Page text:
First Road Trip

For some time now, I have been thinking about what should be my first road trip after I retire. Just to be clear, I am not talking about a road trip where the destination is the main purpose of the journey. No what I am talking about is a trip where the drive itself is the purpose. I’ve done a few of these over the 20+ years that I have had fun little cars to drive but I have always been limited by the number of vacation days I could take from work.

One of the first of these road trips was my inaugural excursion on the Tail of the Dragon in Eastern Tennessee. My wife was not interested in a trip where the main purpose was to experience a road but when I mentioned the idea to my sister, she readily agreed to come along. We did combine it with a final destination to one of our favorite places in the world, Montreat, but experiencing that fun road with 318 curves in 11 miles was as close to a roller coaster ride in a car as you can get, one that I would repeat multiple times over the years.

Probably the granddaddy of all these road trips was in 2010 when I drove the Skyline Drive and the Blue Ridge Parkway (BRP) together, another trip my wife was not interested in going on.

Over a five day period, I drove by myself about 2,000 miles, almost 600 of the total being just the two roads for which I took the trip. For the most part, the weather was perfect and allowed for all day top-down driving in my little red convertible. The only negative of the trip was on the last day when I encountered construction that had the last 75 miles or so of the BRP closed to traffic. 2010 was the 75th anniversary for the BRP and I was most surprised during its Diamond Jubilee year that part of it would be closed to traffic.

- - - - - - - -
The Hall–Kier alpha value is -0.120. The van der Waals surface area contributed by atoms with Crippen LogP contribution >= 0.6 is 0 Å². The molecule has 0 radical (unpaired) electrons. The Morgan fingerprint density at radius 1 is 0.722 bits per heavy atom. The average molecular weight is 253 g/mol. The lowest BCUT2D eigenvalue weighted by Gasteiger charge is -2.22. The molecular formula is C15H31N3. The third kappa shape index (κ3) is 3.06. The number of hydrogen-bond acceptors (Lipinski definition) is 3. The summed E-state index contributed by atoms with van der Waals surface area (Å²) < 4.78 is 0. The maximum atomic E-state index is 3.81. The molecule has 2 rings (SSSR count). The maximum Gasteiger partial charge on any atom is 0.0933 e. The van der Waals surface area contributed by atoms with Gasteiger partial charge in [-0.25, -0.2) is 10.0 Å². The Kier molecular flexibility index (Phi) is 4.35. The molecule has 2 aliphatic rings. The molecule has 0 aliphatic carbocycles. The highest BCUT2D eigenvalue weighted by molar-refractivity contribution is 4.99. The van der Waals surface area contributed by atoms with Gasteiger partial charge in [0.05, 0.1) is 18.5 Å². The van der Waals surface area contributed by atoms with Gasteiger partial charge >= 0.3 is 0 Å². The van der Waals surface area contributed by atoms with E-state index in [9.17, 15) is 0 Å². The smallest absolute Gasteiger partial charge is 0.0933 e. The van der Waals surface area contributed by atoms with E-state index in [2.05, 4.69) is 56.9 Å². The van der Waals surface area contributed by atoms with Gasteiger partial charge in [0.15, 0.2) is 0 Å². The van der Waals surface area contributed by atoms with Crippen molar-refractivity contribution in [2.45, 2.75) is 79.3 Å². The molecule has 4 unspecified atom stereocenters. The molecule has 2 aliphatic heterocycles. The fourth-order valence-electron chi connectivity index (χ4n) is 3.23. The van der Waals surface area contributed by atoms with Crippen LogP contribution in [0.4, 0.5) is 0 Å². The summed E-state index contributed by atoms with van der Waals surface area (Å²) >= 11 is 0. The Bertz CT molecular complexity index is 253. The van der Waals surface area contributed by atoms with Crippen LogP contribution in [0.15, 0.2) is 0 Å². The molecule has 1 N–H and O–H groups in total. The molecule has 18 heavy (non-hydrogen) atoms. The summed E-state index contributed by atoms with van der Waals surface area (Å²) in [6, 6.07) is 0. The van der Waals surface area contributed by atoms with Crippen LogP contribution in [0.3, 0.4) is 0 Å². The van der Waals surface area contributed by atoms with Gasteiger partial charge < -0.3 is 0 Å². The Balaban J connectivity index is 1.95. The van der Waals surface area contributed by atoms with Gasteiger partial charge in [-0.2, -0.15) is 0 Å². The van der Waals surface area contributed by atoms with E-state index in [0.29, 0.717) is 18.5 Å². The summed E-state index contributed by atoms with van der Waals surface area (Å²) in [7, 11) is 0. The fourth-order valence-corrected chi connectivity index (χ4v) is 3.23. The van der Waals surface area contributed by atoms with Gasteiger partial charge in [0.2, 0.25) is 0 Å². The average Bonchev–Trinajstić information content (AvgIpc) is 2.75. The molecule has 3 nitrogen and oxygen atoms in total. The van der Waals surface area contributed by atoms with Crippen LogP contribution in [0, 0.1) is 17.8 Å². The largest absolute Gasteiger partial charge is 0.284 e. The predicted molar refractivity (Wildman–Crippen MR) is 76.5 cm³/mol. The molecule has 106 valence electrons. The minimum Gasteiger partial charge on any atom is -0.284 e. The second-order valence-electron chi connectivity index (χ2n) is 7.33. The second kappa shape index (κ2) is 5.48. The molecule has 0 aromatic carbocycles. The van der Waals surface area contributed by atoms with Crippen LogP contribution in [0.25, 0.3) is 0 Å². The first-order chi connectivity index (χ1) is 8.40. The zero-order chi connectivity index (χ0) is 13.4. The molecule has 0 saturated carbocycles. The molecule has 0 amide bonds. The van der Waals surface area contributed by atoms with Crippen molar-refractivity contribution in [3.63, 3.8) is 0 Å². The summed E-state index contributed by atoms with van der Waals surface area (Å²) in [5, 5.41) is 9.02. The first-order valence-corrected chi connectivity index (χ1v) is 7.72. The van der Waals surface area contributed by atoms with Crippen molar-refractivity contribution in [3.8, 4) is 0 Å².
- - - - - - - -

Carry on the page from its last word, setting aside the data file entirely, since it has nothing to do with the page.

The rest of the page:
While I had driven the part that was closed many times before, it still irked me that I couldn’t say I had driven the whole road all in one trip.

So what will my first trip be?

Ever since I found out that I would be retiring this year, I have had this question in the back of my mind knowing that I would no longer be limited by the number of vacation days I had. Frequently as I would be driving to work or running errands, the question would come to the forefront of my thoughts. I know to interest my wife in coming with me that it has to be more about the destination and the things we may see along the way than the road itself. With two of our kids living on the west coast, I’ve thought a cross country trip would be fun as there are many things along the way that we would both want to see.

In fact, an opportunity presented itself for just such a trip this year when my nephew (the one that made me an uncle for the first time), announced that he was getting married in Pasadena in November. But a cross country trip at this time just wasn’t in the cards so that won’t be the first.